Terms Of Subcontract Containing A “Pay-If-Paid” Clause Enforceable Under Both Texas And New Mexico Law

MidAmerica Construction Management, Inc. v. MasTec North America, Inc., et al.
2006 U.S. App. Lexis 3022 (10th Cir. 2006)

In MidAmerica Construction Management, Inc. v. MasTec North America, Inc., et al., 2006 U.S. App. Lexis 3022 (10th Cir. 2006), the Court held that a subcontract agreement contained a “pay-if-paid” clause, and that the clause in question was enforceable under both Texas and New Mexico law. As a result, general contractors did not need to pay the subcontractor for the work that the subcontractor performed under the contract, because the general contractors had not been paid by the project owner for that work.

Project owner PathNet, Inc. contracted with defendant Renegade to help construct portions of a fiber optic network located in New Mexico and Texas. Defendant MasTec subsequently purchased Renegade. On January 31, 2001, MasTec and Renegade hired MidAmerica as a subcontractor to install conduit for fiber optic line. The parties’ agreement was embodied in a written subcontract.

MidAmerica began performing under the Subcontract Agreement. MasTec and Renegade made an initial payment of approximately $127,000 to MidAmerica in March 2001 for work performed in January and February of that year. PathNet filed for bankruptcy in April 2001. Subsequently, MasTec and Renegade refused to make any further payments to MidAmerica, asserting that they had not yet received payment from PathNet for the work MidAmerica performed.

MidAmerica brought suit against MasTec and Renegade in the United States District Court for the Western District of Oklahoma, alleging that MasTec and Renegade owed it approximately $1.9 million for work performed under the Subcontract Agreement. The district court denied MidAmerica’s motion for partial summary judgment and granted MasTec and Renegade’s counter-motion for summary judgment on all of MidAmerica’s claims, holding that a “pay-if-paid” clause in the Subcontract Agreement providing that “all payments to Subcontractor by Contractor are expressly contingent upon and subject to receipt of payment for the work by Contractor from Owner,” was “unambiguous and makes (MasTec and Renegade’s) receipt of payment for the work from PathNet a condition precedent to payment of MidAmerica.” MidAmerica appealed to the United States Court of Appeals for the 10th Circuit.

On appeal, the Court reviewed the types of language that constitute “pay-if-paid” and “pay-when-paid” clauses under both Texas and New Mexico law in a contract for a private-sector construction project. The clause in question in the Subcontract Agreement provided:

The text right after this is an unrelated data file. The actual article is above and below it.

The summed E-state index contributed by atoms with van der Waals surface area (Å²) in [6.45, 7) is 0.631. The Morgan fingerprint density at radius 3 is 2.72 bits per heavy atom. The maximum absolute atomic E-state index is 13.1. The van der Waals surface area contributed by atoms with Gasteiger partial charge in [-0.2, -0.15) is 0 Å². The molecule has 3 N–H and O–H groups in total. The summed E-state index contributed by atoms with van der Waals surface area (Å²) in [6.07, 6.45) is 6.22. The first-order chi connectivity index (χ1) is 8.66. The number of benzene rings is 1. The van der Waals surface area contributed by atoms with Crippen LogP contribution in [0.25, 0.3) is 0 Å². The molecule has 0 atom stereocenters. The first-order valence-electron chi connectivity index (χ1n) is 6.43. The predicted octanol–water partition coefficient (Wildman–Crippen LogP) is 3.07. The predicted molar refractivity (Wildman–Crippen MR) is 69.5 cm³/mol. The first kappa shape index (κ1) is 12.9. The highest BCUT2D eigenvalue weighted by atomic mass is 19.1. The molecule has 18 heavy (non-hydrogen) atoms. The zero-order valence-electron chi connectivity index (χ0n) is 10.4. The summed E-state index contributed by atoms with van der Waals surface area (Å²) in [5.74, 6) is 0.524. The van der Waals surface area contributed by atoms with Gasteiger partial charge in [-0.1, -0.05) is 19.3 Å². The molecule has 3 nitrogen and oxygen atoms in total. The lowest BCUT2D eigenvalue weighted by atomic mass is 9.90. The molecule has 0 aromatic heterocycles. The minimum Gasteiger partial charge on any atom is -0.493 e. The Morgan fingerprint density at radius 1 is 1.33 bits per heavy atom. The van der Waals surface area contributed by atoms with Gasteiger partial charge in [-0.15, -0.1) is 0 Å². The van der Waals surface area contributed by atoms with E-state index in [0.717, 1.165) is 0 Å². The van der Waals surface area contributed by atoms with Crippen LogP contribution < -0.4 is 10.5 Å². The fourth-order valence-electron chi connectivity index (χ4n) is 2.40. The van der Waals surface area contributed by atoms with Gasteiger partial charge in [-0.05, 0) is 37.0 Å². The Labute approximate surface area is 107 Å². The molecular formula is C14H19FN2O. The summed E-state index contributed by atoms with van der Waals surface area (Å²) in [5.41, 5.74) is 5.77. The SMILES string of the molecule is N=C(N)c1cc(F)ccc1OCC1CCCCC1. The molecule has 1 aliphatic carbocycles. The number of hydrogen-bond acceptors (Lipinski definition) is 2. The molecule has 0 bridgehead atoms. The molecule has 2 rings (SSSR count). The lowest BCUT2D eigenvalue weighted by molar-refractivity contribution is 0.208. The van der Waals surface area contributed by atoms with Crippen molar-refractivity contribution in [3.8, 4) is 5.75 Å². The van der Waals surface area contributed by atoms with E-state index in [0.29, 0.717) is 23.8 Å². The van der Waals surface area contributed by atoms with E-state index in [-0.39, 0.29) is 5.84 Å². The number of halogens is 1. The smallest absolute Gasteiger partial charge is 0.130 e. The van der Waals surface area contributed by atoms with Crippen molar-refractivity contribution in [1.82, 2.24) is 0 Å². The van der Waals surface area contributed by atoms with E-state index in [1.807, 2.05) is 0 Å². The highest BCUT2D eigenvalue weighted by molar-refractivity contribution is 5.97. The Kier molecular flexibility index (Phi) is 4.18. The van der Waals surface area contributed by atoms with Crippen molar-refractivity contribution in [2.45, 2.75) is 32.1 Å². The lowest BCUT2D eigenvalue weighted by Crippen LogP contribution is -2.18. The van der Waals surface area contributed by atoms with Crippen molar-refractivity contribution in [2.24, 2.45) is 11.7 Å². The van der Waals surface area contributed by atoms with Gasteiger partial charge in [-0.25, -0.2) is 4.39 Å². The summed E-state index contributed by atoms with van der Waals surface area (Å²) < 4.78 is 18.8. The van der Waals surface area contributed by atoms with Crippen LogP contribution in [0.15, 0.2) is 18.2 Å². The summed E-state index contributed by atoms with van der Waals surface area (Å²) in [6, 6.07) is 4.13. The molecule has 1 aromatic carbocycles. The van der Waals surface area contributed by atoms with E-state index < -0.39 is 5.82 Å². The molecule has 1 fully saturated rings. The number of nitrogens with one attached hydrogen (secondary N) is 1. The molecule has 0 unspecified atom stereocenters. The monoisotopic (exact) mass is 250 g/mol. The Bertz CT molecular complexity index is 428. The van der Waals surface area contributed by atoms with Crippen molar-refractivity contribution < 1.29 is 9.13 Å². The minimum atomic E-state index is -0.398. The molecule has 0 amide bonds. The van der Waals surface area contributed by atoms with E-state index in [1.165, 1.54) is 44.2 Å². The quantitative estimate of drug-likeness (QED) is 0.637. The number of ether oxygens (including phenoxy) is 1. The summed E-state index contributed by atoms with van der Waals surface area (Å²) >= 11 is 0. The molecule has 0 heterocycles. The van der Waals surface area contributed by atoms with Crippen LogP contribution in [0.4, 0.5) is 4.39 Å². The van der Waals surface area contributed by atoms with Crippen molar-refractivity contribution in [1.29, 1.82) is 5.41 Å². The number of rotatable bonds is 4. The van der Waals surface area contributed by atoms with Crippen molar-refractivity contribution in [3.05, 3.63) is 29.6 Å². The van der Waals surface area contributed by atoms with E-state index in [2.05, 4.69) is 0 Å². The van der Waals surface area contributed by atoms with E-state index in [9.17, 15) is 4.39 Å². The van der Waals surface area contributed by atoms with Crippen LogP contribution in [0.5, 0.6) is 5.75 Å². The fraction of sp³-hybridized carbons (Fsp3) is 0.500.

“Upon final acceptance of the Work by Contractor and Owner, Contractor will pay Subcontractor for the Work at the prices and schedule and in the manner described on the Work Order(s); provided that, all payments to Subcontractor by Contractor are expressly contingent upon and subject to receipt of payment for the Work by Contractor from Owner, even if (a) Contractor has posted a payment bond with Owner or (b) the Primary Contract is on a “cost plus” or other reimbursement basis requiring the Contractor to pay subcontractors prior to being reimbursed by Owner.”

The Court first reviewed the clause in question under Texas law and held that the clause properly constituted a “pay-if-paid” clause as a result of the “clear conditional language” in the Subcontract Agreement. The Court then reviewed the clause in question under New Mexico law and held that the clause, (1) through virtue of the parties’ clear intent to create a condition precedent, was not violative of New Mexico’s Retainage Act, N.M. Stat. Ann. §§ 57-28-1 – 57-28-11, and (2) through the “clear condition” contained in the Subcontract Agreement, constituted an enforceable “pay-if paid” clause under New Mexico law.

The Court also analyzed MidAmerica’s claim that the partial payment made by MasTec and Renegade to MidAmerica established that MidAmerica should have been paid regardless of whether MasTec and Renegade were paid by PathNet. Due to the lack of ambiguity in the Subcontract Agreement as to payment, the Court held that MidAmerica’s argument regarding partial payment failed under both Texas and New Mexico law.

As such, the Court held that that under either Texas or New Mexico law, or both, MasTec and Renegade were not obligated to pay MidAmerica for the work that MidAmerica performed under the Subcontract Agreement unless and until PathNet paid MasTec and Renegade for that work.

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